What is Domestic Violence?
Domestic violence–or intimate partner violence–is a pattern of coercive, controlling, dominant behavior that one person uses to maintain dominance and power over another. Abuse may be physical, emotional or psychological, verbal, sexual, technological or financial. Domestic violence often begins gradually and escalates over time.
Domestic violence is an epidemic affecting individuals in every community regardless of age, economic status, sexual orientation, gender, race, religion, or nationality. It can result in physical injury, psychological trauma, and even death. The devastating consequences of domestic violence can cross generations and last a lifetime.
Abusers may seem wonderful initially, appear to be kind and gentle, and dote on their victims. The abuser may make the victim feel so loved that they are unprepared when the abuser becomes more aggressive and controlling.
Here are some behaviors that abusers may exhibit:
- Being temperamental–charming one moment, angry the next;
- Being irrationally jealous of other people in your life;
- Being overly demanding of your time and attention, isolating you from family and friends;
- Intentionally damaging your relationships with others;
- Making you feel bad for going to work, school, or to see family/friends;
- Making you feel that you are responsible for their happiness;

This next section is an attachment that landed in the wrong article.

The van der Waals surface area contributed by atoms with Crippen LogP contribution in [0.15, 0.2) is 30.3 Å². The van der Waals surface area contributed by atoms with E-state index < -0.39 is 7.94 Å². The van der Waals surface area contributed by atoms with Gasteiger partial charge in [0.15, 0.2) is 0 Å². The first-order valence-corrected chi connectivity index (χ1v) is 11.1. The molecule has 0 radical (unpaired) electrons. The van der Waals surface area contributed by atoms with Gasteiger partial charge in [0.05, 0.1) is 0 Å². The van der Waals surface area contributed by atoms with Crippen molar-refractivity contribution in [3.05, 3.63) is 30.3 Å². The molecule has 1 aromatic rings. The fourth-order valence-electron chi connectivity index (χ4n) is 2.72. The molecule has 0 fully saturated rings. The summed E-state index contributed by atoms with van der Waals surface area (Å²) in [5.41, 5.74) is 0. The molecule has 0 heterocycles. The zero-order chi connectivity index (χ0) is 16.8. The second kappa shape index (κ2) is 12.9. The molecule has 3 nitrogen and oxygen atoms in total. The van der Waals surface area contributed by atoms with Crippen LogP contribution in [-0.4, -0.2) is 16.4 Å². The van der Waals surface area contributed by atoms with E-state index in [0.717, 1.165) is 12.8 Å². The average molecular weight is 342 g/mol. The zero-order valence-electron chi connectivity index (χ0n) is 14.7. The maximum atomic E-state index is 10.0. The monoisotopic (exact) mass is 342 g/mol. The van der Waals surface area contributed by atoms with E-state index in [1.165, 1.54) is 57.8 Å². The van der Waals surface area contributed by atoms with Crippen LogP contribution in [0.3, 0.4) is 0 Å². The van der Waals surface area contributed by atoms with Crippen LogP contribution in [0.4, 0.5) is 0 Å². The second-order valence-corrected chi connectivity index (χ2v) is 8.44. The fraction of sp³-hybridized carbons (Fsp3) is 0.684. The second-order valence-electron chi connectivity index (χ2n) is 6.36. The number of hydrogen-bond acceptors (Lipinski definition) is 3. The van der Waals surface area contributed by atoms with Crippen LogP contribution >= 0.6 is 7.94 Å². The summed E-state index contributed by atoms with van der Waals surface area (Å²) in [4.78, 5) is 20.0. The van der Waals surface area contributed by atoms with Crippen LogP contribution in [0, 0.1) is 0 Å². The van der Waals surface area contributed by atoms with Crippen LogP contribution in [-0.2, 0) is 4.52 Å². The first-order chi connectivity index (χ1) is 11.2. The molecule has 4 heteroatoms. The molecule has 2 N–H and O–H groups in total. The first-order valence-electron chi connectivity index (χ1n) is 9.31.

- Threatening and intimidating you if you do not do what they want;
- Using insults to erode your confidence;
- Hiding their abusive behavior around others;
- Withholding affection in order to control your behavior; or
- Minimizing your concerns, claiming you are too emotional or overreacting if you call out their behavior.
People who are being abused may:
- Seem afraid or anxious to please their partner;
- Go along with everything their partner says and does;
- Check in often with their partner to report where they are and what they’re doing;
- Receive frequent, harassing phone calls and texts from their partner;
- Make excuses for their partner’s temper, jealousy, or possessiveness;
- Frequently miss school or social occasions without explanation;
- Have difficulty making decisions or may show poor self-confidence;
- Withdraw from social activities, friendships, etc;
- Be restricted from seeing family and friends; or
- Rarely go out in public without their partner.